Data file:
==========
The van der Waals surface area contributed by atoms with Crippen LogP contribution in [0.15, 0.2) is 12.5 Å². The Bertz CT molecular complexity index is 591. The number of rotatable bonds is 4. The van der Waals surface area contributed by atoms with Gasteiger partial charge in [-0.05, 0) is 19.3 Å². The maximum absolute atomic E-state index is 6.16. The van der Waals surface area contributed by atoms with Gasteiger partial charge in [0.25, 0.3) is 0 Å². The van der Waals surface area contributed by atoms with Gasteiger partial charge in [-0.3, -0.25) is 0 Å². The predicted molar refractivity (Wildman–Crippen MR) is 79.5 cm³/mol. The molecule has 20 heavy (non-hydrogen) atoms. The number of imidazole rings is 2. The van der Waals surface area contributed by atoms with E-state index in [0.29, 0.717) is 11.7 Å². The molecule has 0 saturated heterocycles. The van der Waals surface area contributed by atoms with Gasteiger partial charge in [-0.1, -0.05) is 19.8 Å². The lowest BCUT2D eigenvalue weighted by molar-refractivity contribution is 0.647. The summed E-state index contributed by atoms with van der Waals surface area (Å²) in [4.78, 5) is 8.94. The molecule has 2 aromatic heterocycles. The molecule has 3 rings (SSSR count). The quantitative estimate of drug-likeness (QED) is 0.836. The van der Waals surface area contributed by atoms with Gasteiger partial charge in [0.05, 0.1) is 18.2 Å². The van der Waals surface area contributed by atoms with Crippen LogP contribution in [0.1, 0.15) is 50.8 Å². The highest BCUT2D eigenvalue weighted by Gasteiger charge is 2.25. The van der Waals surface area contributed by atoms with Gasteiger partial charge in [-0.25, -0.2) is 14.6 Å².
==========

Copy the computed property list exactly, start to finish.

The van der Waals surface area contributed by atoms with Crippen LogP contribution in [0.15, 0.2) is 12.5 Å². The Bertz CT molecular complexity index is 591. The number of rotatable bonds is 4. The van der Waals surface area contributed by atoms with Gasteiger partial charge in [-0.05, 0) is 19.3 Å². The maximum absolute atomic E-state index is 6.16. The van der Waals surface area contributed by atoms with Gasteiger partial charge in [0.25, 0.3) is 0 Å². The van der Waals surface area contributed by atoms with Gasteiger partial charge in [-0.3, -0.25) is 0 Å². The predicted molar refractivity (Wildman–Crippen MR) is 79.5 cm³/mol. The molecule has 20 heavy (non-hydrogen) atoms. The number of imidazole rings is 2. The van der Waals surface area contributed by atoms with E-state index in [0.29, 0.717) is 11.7 Å². The molecule has 0 saturated heterocycles. The van der Waals surface area contributed by atoms with Gasteiger partial charge in [-0.1, -0.05) is 19.8 Å². The lowest BCUT2D eigenvalue weighted by molar-refractivity contribution is 0.647. The summed E-state index contributed by atoms with van der Waals surface area (Å²) in [4.78, 5) is 8.94. The molecule has 2 aromatic heterocycles. The molecule has 3 rings (SSSR count). The quantitative estimate of drug-likeness (QED) is 0.836. The van der Waals surface area contributed by atoms with Gasteiger partial charge in [0.05, 0.1) is 18.2 Å². The van der Waals surface area contributed by atoms with Crippen LogP contribution in [0.1, 0.15) is 50.8 Å². The highest BCUT2D eigenvalue weighted by Gasteiger charge is 2.25. The van der Waals surface area contributed by atoms with Gasteiger partial charge in [-0.25, -0.2) is 14.6 Å².